Green light for taxing Internet sales
The U.S. Supreme Court’s refusal to hear a challenge to a 2008 New York state law aimed at taxing Internet sales is good news. It means New York and and other states that are collecting sales tax on purchases from online merchants, even those with no physical in-state presence, can continue to do so. But it still leaves a confusing, inconsistent patchwork of state laws that is a source of annoyance to both online and traditional businesses. The best, and fairest, approach is to have national legislation that treats all states, and retailers, the same.
Main Street retailers have long complained about tax-free Internet sales, and rightly so. It puts them at a competitive disadvantage against online retailers, who already in many cases can sell cheaper due to higher volume, lower overhead and other taxes.
In the early days of the Internet, opponents of taxation argued it would discourage this new form of commerce. If that was ever a valid concern, it is no longer. E-commerce is already huge ($226 billion last year), and the fastest-growing kind. Consumers are now using their local store as a showroom, a place to see and touch the product they are interested in before going online to buy it.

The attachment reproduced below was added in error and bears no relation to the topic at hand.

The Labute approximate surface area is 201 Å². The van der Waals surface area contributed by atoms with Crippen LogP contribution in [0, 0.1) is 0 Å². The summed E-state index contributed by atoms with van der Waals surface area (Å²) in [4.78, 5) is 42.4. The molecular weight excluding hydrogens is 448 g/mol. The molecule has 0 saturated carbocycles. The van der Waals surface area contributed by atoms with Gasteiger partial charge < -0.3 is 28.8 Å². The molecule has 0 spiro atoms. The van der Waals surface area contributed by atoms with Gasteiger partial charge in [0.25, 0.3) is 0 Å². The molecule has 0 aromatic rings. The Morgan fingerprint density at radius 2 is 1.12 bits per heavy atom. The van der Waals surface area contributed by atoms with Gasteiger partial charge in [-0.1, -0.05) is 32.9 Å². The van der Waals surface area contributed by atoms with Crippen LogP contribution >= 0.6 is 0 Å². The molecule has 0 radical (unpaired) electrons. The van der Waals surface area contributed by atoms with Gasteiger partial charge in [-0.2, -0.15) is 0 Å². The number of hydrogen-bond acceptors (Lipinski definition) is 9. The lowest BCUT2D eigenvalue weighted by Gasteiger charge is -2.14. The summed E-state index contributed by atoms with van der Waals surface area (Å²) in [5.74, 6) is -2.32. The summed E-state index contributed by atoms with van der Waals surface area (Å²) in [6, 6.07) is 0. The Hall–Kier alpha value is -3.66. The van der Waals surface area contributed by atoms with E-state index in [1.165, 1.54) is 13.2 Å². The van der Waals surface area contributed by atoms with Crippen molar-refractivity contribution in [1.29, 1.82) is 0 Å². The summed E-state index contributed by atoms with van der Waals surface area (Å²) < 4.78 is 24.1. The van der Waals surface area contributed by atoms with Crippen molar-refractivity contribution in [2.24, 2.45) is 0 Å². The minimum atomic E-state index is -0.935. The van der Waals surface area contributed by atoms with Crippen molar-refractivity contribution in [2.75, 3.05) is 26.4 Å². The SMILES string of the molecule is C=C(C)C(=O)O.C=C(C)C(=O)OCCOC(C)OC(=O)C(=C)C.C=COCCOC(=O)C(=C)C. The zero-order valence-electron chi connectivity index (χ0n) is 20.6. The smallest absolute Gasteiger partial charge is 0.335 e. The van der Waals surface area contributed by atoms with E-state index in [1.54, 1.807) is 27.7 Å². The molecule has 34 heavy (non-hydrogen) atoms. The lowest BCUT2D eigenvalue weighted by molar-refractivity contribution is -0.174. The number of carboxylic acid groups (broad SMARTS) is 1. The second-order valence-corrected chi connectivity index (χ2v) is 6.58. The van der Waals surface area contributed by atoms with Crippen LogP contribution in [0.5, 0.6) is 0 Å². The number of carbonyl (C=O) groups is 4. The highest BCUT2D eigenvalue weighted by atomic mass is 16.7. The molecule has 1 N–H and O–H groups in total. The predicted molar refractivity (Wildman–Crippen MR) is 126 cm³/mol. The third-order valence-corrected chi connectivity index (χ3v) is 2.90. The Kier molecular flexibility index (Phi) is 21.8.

When that happens, it’s not only the Main Street merchant who suffers. It’s also the state and local governments, which are deprived of badly needed revenue. And if the locals are driven out of business, jobs are lost and the tax base is reduced, requiring the remaining businesses and property owners to pay more. A double or triple whammy.
For 20 years the controlling authority was a 1992 Supreme Court ruling that said states could require online retailers to collect sales tax only if they have a physical presence in the state. New York’s 2008 law extended the reach by saying they must collect the tax if they have affiliates or sellers within the state.
Since then New York has collected more than $500 million in taxes it wasn’t getting. But it’s still losing out on about $1.8 billion a year from Internet and catalog sales; and all the states, $23 billion.
With the Supreme Court’s latest non-decision, the states are now free to write their own New York state-style laws. Better for Congress to pass the Marketplace Fairness Act, which calls for the streamlined collection of sales tax on all Internet sales (except for small sellers doing less than $1 million in business.) The Senate has already approved it, but conservatives in the House can be expected to oppose on the grounds that it’s a new tax. It’s not new — just uncollected.